Tuesday, October 15, 2013

IQ and common sense and standard deviation.

You have probably heard of IQ.  Personally I think IQ is over rated and mostly crap, but, I like the fact that I am in the top 2%.  Anyone with an IQ of over 150 is.  So lets think about that.  I am going to use some basic ballparks here, but, you are welcome to check out my data.

Every normal distribution is going to have a mean, modality and a median and they are all going to be the same number, or about the same number.

If an IQ of over 150 is in the top 2% that means the standard deviation (std dev) is about 25.  Huh?

This is statistics hocus pocus and you can check it out on wikipedia or some other more reasonable source.  There is a chart that will show you the idea how a standard deviation works in a normal distribution.

There is a problem with that concept.  If the standard deviation in IQ is 25 then about 15% of people have an IQ of below 75.  About 68% of people have an IQ of between 75 and 125, about 13% have an IQ of between 125 and 150 and 2% have an IQ of over 150.

An IQ of below 75 is special needs.  That means out of 100 kids 15 should be special needs.  I don't see that in my experience.  Maybe, but, I don't think there are that many special needs people.  I think the standard deviation is probably lower or the mean is higher or both.

I went looking for more input and found this quote:

"If a person scores below 70 on a properly administered and scored I.Q. test, he or she is in the bottom 2 percent of the American population10 and meets the first condition necessary to be defined as having mental retardation."

at this website:


Okay, WTF, below 70 is in the bottom 2% and above 150 is in the top 2%.  That doesn't make sense if the average IQ is 100.  The standard deviation changes to 15 on the low side.

So the range between 70 and 150 is 80 and this range is covered by 4 standard deviations so the std dev should be 20.  70 plus 40 (2 std dev)  is 110.  150 minus 40 is 110.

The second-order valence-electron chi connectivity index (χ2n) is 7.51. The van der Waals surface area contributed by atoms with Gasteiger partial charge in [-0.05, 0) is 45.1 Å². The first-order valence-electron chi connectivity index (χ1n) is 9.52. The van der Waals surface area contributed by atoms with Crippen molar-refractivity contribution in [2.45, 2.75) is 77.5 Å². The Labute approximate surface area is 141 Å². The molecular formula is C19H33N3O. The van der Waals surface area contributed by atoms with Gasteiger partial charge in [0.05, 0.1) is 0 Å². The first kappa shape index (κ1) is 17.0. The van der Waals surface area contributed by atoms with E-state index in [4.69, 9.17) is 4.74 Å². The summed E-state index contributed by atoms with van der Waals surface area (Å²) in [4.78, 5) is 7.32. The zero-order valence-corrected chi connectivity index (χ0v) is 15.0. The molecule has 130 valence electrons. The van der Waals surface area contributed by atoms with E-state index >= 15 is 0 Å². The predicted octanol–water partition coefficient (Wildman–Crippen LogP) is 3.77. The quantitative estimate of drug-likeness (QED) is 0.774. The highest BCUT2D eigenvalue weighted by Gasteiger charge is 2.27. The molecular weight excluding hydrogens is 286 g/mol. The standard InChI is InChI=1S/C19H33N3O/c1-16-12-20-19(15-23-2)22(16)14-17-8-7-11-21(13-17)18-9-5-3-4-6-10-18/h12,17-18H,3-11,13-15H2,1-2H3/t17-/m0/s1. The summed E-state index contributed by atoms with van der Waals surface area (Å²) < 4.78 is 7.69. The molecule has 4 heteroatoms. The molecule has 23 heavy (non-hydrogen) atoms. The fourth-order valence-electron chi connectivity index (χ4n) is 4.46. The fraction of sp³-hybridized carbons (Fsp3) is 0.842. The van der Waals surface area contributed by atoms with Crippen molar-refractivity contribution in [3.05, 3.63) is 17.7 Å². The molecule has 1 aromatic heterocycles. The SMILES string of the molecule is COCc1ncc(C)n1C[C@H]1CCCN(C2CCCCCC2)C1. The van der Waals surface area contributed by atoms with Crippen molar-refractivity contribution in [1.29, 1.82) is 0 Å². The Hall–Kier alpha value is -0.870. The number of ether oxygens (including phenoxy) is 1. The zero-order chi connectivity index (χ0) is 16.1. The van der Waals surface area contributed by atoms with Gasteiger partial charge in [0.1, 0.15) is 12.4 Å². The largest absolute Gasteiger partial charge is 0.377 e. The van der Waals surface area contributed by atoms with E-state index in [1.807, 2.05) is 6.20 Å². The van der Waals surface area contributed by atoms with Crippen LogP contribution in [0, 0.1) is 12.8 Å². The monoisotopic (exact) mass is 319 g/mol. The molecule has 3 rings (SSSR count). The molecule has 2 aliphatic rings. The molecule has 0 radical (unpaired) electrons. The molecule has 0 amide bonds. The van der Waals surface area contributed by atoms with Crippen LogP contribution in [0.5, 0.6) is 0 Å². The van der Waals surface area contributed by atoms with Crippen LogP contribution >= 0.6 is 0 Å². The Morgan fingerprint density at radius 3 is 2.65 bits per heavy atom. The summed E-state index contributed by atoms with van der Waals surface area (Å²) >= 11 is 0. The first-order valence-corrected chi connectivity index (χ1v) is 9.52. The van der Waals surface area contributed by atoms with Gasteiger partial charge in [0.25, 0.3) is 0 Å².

Okay, so the IQ data only makes sense if the mean is 110.  In a Gausian or normal distribution, a Bell Curve, the mean, the median, the middle and the mode are all about the same.

Okay, so the middle is 110 and the average or mean is 100.  This suggests that the majority of people have an I.Q. of under 100.

Suppose we have two people with an IQ of 90 and one person with an IQ of 120.  We have three people with a mean IQ of 100, but, the modality is 90.  More people with an IQ below the mean than above the mean.

We can suggest that this is probable based on the distribution, 4 sigma between 70 and 150 with a middle of 110 and a mean of 100.  These number suggest a skewed distribution with a modality of about 90.

I found a study once that documented the IQ of teachers and the std dev was really small, around 2 and the average was 112.  This means 68% of teachers have an IQ of between 110 and 114.  13% had an IQ of 114 to 116 and 2% had an IQ of 116 to 118.

How good was the study?  No clue.  From the teachers I had in school I would say it is pretty accurate, but, from teachers I have met socially I would say it is low.  Thinking about it though, I like hanging with smarter people so ...

In my experience the smartest group of people I ever worked with are skilled trades.  Good money, less formal education, lot of smarts.

Computer geeks usually don't rate high in my estimation, although, I have met some really smart guys into computers.  I think computer geeks might rate as well as skilled trades, but, a lot of geeks are way too closed minded and focused on propaganda for me to draw a straight line between them.  Some of the self styled "hackers" I have met actually think Europeans thought the Earth was flat before Columbus and that the Church tried to squash science.  To much crap, not enough brains.

Edit: By the way, this seems incredibly obvious to me, but, it might not be obvious to others.  If the median is 110, and the mean is 100, the modality should actually be 90, which would mean that more than half of everyone you meet is below average IQ.

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